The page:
“The best leaders get out of the way and let bright and smart people get on with their work.
I have a servant leadership style, and I believe that this really helps innovation flourish.”

 

What program or software would you be lost without at work?

Probably MS Outlook. It’s terrible to say, but it’s my CRM tool and document management system.

Tell us about a project you were involved in that ‘failed’. What did you learn?

I brought customer experience design to an organisation I worked for many years ago. It has been used for some time in the retail and banking sector but was completely new to the water industry. To cut a long story short, it failed spectacularly! Not because it was not great work – it was leading-edge stuff and would have transformed the many pain-points in one of our customer service interactions. The reason that it failed was that I did not bring the right people along the journey. Innovation is often about change management and overcoming institutional barriers, rather than technical ones. You must win the hearts and minds of your key stakeholders.

 

“Innovation is often about change management and overcoming institutional barriers, rather than technical ones.
You must win the hearts and minds of your key stakeholders.”

 

What start-up, research or new technology are you excited about right now?

Anything that is clean and renewable. The water sector is facing increasing challenges to meet ambitious carbon and nutrient targets, while at the same time planning for increasing populations and climate uncertainty. We are seeing some exciting advances in hydrogen generation, which will form an important part of the water industry’s clean and secure energy future. Having just delivered the Sydney Water Innovation Festival, we were fortunate to see some great research and innovation. The Green Genie from UTS-Sydney was one of those and has the potential to transform the water industry through its ability to capture carbon and sequester nutrients such as nitrogen and phosphorus.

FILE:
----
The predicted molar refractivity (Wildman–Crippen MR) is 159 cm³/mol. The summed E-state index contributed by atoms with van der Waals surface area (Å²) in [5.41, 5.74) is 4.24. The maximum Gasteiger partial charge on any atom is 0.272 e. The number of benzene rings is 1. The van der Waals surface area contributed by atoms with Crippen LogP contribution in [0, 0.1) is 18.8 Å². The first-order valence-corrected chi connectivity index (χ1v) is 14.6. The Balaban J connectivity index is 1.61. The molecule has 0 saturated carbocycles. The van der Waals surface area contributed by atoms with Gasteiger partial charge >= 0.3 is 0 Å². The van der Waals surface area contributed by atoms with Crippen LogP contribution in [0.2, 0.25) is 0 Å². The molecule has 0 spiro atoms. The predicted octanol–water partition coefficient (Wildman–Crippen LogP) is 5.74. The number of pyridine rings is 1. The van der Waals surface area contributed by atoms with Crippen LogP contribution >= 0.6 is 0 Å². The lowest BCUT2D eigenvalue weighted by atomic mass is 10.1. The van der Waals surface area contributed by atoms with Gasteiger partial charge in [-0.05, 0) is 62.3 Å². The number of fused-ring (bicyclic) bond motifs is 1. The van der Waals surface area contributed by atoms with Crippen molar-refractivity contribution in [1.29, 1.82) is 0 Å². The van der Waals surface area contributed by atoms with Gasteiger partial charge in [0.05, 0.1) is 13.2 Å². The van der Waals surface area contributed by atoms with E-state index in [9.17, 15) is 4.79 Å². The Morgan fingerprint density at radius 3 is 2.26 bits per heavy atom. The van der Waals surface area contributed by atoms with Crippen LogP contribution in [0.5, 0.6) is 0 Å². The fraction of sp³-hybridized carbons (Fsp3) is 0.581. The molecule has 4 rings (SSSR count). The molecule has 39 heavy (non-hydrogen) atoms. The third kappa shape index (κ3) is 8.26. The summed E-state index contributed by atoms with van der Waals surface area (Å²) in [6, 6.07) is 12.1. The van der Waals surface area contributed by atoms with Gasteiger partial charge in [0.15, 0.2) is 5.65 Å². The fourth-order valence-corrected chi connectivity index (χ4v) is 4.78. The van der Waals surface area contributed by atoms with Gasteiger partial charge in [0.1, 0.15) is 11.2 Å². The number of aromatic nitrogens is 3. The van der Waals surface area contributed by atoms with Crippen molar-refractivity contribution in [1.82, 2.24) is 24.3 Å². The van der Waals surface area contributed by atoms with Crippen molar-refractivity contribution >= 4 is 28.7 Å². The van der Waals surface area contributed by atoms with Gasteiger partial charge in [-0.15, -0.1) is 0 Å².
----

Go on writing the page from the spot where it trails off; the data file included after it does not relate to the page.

What is your biggest challenge currently?

My biggest challenge is managing competing demands – on the home and work front. We are experiencing unprecedented growth in the Isle business, and the current challenge is to recruit and onboard new talent to the business. If anyone out there is looking, let me know!

What behaviour or habit has most improved your life?

For the Stephen Covey fans out there – it is Habit #2 – “Begin with the end in mind”. Starting anything with a clear vision that is aspirational, inspirational, measurable, and time-bound has improved both my personal and professional life.

How do you stay up to date on industry trends and news?

The Isle global team is one of my best sources of industry intelligence. We have 100 staff operating in 22 countries, with the sole purpose of identifying leading technologies, innovation, and business practices and sharing that with our global network.

What goals do you hope to accomplish over the next twelve months?

On a professional level, we are at an exciting time in the Isle business. We are growing, so I am keen to bring new talent into the business.
On a personal level and having just entered the 50th year since my birth, my goal is to get into good shape, and improve my fitness.

 

You can find Michael on LinkedIn and find out more about Isle Utilities on their website.

Back